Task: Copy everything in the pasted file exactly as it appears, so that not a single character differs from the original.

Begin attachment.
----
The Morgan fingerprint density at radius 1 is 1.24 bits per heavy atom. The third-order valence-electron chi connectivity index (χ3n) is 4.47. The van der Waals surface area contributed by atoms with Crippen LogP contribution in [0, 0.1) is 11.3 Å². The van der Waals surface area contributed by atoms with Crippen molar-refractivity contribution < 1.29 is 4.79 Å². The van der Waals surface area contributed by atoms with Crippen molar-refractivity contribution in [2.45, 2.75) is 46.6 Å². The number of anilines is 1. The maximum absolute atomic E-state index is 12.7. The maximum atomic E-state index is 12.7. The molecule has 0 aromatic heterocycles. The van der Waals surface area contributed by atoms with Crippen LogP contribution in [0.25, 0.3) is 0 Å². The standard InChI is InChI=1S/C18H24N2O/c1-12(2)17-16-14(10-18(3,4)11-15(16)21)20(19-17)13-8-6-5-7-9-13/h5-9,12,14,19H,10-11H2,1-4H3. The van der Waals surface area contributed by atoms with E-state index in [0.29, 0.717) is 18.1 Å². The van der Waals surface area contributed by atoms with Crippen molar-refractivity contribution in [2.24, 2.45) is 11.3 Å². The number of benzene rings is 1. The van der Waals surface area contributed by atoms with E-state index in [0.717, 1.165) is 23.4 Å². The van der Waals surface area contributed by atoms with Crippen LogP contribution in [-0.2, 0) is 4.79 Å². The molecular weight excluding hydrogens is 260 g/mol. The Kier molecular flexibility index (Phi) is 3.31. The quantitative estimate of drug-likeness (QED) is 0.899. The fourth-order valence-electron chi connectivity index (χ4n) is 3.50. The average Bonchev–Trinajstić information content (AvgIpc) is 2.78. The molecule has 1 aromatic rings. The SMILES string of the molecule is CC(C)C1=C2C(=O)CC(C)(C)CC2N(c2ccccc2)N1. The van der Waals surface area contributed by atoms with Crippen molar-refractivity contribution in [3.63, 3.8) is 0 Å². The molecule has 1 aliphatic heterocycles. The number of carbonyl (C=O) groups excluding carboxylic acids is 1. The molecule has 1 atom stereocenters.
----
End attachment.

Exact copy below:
The Morgan fingerprint density at radius 1 is 1.24 bits per heavy atom. The third-order valence-electron chi connectivity index (χ3n) is 4.47. The van der Waals surface area contributed by atoms with Crippen LogP contribution in [0, 0.1) is 11.3 Å². The van der Waals surface area contributed by atoms with Crippen molar-refractivity contribution < 1.29 is 4.79 Å². The van der Waals surface area contributed by atoms with Crippen molar-refractivity contribution in [2.45, 2.75) is 46.6 Å². The number of anilines is 1. The maximum absolute atomic E-state index is 12.7. The maximum atomic E-state index is 12.7. The molecule has 0 aromatic heterocycles. The van der Waals surface area contributed by atoms with Crippen LogP contribution in [0.25, 0.3) is 0 Å². The standard InChI is InChI=1S/C18H24N2O/c1-12(2)17-16-14(10-18(3,4)11-15(16)21)20(19-17)13-8-6-5-7-9-13/h5-9,12,14,19H,10-11H2,1-4H3. The van der Waals surface area contributed by atoms with E-state index in [0.29, 0.717) is 18.1 Å². The van der Waals surface area contributed by atoms with Crippen molar-refractivity contribution in [2.24, 2.45) is 11.3 Å². The number of benzene rings is 1. The van der Waals surface area contributed by atoms with E-state index in [0.717, 1.165) is 23.4 Å². The van der Waals surface area contributed by atoms with Crippen LogP contribution in [-0.2, 0) is 4.79 Å². The molecular weight excluding hydrogens is 260 g/mol. The Kier molecular flexibility index (Phi) is 3.31. The quantitative estimate of drug-likeness (QED) is 0.899. The fourth-order valence-electron chi connectivity index (χ4n) is 3.50. The average Bonchev–Trinajstić information content (AvgIpc) is 2.78. The molecule has 1 aromatic rings. The SMILES string of the molecule is CC(C)C1=C2C(=O)CC(C)(C)CC2N(c2ccccc2)N1. The van der Waals surface area contributed by atoms with Crippen molar-refractivity contribution in [3.63, 3.8) is 0 Å². The molecule has 1 aliphatic heterocycles. The number of carbonyl (C=O) groups excluding carboxylic acids is 1. The molecule has 1 atom stereocenters.